When an emergency trip to the hospital, a general surgery, or an outpatient treatment results in a serious situation such as a new-found disease or extensive treatment, there is always the question of what to do next. A hospital caseworker is assigned to the patient and his family to assist in answering questions and coordinating a plan of action.
Hospital caseworkers are responsible for helping patients and their families adjust in their time of need. As a hospital caseworker, you provide information about treatment plans. After discharge, you arrange for such services as home health services, meals-on-wheels and transportation. The caseworker's primary goal is to help patients cope with chronic, acute or terminal illnesses such as Alzheimer's, cancer or AIDS.
A caseworker must have at least a bachelor's degree in social work but may also have a degree in psychology or sociology. The bachelor's degree helps prepare a caseworker for the culturally and economically diverse people she will deal with. You also learn research methods and the standard practices of social work. To work in the health field, a master's degree is usually required. The master's degree prepares a caseworker for the clinical assessments. You also learn how to handle large caseloads and the in-depth details of social services that are available to patients. All states require licensing or certification and most states require at least 3,000 hours of supervised experience to get the license.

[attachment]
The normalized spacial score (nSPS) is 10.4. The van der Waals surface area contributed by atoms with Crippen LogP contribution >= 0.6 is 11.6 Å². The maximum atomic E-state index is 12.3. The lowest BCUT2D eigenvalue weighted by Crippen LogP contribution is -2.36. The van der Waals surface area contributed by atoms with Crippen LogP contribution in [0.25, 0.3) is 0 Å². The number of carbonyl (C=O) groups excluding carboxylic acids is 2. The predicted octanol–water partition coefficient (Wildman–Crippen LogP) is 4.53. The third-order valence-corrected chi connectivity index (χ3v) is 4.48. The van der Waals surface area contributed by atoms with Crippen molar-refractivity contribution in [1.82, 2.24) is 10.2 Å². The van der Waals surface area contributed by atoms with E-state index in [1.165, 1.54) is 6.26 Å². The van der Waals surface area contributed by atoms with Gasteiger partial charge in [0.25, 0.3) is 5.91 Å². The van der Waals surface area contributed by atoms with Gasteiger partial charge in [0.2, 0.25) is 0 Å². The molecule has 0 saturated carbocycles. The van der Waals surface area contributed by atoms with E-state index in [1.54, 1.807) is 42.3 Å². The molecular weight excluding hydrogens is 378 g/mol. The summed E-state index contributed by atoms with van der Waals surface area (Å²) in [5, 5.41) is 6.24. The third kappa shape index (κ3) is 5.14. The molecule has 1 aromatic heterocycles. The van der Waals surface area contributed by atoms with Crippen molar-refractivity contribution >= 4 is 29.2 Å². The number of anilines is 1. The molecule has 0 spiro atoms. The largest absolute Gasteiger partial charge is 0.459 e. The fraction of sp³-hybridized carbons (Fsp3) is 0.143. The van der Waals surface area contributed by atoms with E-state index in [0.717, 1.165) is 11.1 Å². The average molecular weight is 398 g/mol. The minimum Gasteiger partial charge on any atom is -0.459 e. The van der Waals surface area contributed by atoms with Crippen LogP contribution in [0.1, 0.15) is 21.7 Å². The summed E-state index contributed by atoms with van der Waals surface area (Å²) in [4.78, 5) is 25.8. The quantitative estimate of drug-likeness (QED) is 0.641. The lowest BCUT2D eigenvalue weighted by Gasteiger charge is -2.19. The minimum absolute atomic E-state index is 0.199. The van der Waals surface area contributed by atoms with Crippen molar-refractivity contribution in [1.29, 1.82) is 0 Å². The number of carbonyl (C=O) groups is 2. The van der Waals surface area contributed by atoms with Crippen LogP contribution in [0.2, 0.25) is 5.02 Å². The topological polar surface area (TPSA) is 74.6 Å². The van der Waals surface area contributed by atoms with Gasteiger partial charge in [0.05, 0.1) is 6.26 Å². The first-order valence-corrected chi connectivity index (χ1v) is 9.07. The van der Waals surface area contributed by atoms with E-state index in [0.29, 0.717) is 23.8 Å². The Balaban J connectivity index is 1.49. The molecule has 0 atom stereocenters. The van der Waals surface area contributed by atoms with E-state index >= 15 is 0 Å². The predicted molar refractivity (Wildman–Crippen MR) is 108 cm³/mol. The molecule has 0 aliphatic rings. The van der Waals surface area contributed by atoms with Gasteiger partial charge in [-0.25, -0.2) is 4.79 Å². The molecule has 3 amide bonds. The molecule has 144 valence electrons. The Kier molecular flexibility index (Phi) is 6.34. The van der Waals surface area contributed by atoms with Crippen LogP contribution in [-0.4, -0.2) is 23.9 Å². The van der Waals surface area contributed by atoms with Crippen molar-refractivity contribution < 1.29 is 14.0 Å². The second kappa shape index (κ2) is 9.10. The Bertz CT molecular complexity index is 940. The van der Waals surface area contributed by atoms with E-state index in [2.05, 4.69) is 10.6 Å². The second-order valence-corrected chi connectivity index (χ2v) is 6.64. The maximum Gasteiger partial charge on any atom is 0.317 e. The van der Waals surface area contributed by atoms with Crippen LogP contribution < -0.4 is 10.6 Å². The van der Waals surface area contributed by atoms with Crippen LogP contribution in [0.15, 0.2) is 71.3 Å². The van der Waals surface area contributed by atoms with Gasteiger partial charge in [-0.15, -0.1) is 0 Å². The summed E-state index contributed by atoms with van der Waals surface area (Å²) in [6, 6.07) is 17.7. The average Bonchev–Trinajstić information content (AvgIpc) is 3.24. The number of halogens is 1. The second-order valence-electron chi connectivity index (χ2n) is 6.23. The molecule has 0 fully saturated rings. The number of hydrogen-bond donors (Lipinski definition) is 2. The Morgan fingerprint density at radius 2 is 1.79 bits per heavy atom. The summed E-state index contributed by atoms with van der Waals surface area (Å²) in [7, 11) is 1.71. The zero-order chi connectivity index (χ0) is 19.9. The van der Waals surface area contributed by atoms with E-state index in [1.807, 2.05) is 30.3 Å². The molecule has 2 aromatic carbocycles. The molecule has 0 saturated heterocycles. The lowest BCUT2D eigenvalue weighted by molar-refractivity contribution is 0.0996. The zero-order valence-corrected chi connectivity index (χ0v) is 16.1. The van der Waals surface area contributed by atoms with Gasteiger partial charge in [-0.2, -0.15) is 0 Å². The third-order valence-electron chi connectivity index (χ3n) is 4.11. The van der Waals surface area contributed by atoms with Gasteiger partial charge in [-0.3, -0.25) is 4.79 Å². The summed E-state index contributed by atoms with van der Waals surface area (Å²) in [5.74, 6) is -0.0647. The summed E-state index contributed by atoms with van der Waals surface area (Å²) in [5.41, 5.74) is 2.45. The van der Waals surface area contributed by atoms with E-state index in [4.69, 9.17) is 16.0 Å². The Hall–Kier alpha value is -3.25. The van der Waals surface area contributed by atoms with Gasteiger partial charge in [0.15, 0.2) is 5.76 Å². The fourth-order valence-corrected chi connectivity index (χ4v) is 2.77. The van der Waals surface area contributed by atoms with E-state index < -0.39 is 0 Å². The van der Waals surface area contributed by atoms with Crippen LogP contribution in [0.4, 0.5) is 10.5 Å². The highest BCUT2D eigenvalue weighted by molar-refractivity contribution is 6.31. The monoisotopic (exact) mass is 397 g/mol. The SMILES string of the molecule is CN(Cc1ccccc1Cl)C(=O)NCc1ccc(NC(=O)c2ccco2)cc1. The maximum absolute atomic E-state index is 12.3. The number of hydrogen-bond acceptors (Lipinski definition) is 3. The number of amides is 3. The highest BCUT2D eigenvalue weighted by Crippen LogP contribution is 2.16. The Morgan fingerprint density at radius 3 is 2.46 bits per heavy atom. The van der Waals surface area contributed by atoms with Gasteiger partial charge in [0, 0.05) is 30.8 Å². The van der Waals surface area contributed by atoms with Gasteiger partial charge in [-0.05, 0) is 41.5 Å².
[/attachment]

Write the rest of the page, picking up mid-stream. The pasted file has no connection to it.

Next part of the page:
Required Skills and Knowledge
A hospital caseworker must have extensive knowledge of the community resources available to patients and their families. A working knowledge of eligibility requirement for state, local and federal programs is important and organizational skills are needed for prioritizing cases. Communication skills, both written and oral, are required. A caseworker also must have patience to work in sensitive situations, be objective, work independently and maintain positive relationships with the patients.
A hospital caseworker is a specialized social worker who works in hospitals, nursing homes and hospices. Often hospital caseworkers are referred to as medical or health care social workers. The health care social work field can be broken down even further with specializations in senior care or child care.
According to the Bureau of Labor and Statistics, the median annual wages for a medical and public health social worker in May of 2008 was $46,650. Caseworkers who work in medical surgical hospitals averaged about $51,470 in 2008.
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